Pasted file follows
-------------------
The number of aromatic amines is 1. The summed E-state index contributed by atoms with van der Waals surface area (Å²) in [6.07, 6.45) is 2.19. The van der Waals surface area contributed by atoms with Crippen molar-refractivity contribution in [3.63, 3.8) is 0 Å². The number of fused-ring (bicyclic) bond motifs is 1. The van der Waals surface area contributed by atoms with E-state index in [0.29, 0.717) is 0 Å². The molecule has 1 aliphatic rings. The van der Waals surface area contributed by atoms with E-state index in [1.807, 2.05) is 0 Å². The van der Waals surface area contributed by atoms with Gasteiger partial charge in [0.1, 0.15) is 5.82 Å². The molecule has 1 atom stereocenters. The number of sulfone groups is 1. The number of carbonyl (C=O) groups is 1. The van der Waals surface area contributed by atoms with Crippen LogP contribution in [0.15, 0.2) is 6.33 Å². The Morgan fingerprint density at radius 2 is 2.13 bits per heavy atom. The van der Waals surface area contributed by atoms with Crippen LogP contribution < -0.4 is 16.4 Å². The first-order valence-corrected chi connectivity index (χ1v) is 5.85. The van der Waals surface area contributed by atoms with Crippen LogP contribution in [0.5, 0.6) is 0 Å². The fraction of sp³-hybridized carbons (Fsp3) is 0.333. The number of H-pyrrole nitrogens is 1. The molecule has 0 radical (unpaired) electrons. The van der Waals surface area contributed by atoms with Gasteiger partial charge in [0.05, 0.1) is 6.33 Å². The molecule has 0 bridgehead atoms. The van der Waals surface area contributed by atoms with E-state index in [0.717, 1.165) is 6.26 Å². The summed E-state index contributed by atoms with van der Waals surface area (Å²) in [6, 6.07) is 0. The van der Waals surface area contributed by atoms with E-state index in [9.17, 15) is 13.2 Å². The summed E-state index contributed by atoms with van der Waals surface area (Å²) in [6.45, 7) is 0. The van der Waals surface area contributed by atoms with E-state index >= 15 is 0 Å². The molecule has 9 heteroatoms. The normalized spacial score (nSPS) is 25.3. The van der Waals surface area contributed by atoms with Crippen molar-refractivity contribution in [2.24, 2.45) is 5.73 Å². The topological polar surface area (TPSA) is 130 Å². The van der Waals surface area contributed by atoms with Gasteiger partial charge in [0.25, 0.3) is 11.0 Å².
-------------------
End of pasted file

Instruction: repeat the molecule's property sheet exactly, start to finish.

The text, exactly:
The number of aromatic amines is 1. The summed E-state index contributed by atoms with van der Waals surface area (Å²) in [6.07, 6.45) is 2.19. The van der Waals surface area contributed by atoms with Crippen molar-refractivity contribution in [3.63, 3.8) is 0 Å². The number of fused-ring (bicyclic) bond motifs is 1. The van der Waals surface area contributed by atoms with E-state index in [0.29, 0.717) is 0 Å². The molecule has 1 aliphatic rings. The van der Waals surface area contributed by atoms with E-state index in [1.807, 2.05) is 0 Å². The van der Waals surface area contributed by atoms with Gasteiger partial charge in [0.1, 0.15) is 5.82 Å². The molecule has 1 atom stereocenters. The number of sulfone groups is 1. The number of carbonyl (C=O) groups is 1. The van der Waals surface area contributed by atoms with Crippen LogP contribution in [0.15, 0.2) is 6.33 Å². The Morgan fingerprint density at radius 2 is 2.13 bits per heavy atom. The van der Waals surface area contributed by atoms with Crippen LogP contribution < -0.4 is 16.4 Å². The first-order valence-corrected chi connectivity index (χ1v) is 5.85. The van der Waals surface area contributed by atoms with Crippen LogP contribution in [0.5, 0.6) is 0 Å². The fraction of sp³-hybridized carbons (Fsp3) is 0.333. The number of H-pyrrole nitrogens is 1. The molecule has 0 radical (unpaired) electrons. The van der Waals surface area contributed by atoms with Gasteiger partial charge in [0.05, 0.1) is 6.33 Å². The molecule has 0 bridgehead atoms. The van der Waals surface area contributed by atoms with E-state index in [0.717, 1.165) is 6.26 Å². The summed E-state index contributed by atoms with van der Waals surface area (Å²) in [6, 6.07) is 0. The van der Waals surface area contributed by atoms with E-state index in [9.17, 15) is 13.2 Å². The summed E-state index contributed by atoms with van der Waals surface area (Å²) in [6.45, 7) is 0. The van der Waals surface area contributed by atoms with E-state index >= 15 is 0 Å². The molecule has 9 heteroatoms. The normalized spacial score (nSPS) is 25.3. The van der Waals surface area contributed by atoms with Crippen molar-refractivity contribution in [2.24, 2.45) is 5.73 Å². The topological polar surface area (TPSA) is 130 Å². The van der Waals surface area contributed by atoms with Gasteiger partial charge in [0.25, 0.3) is 11.0 Å².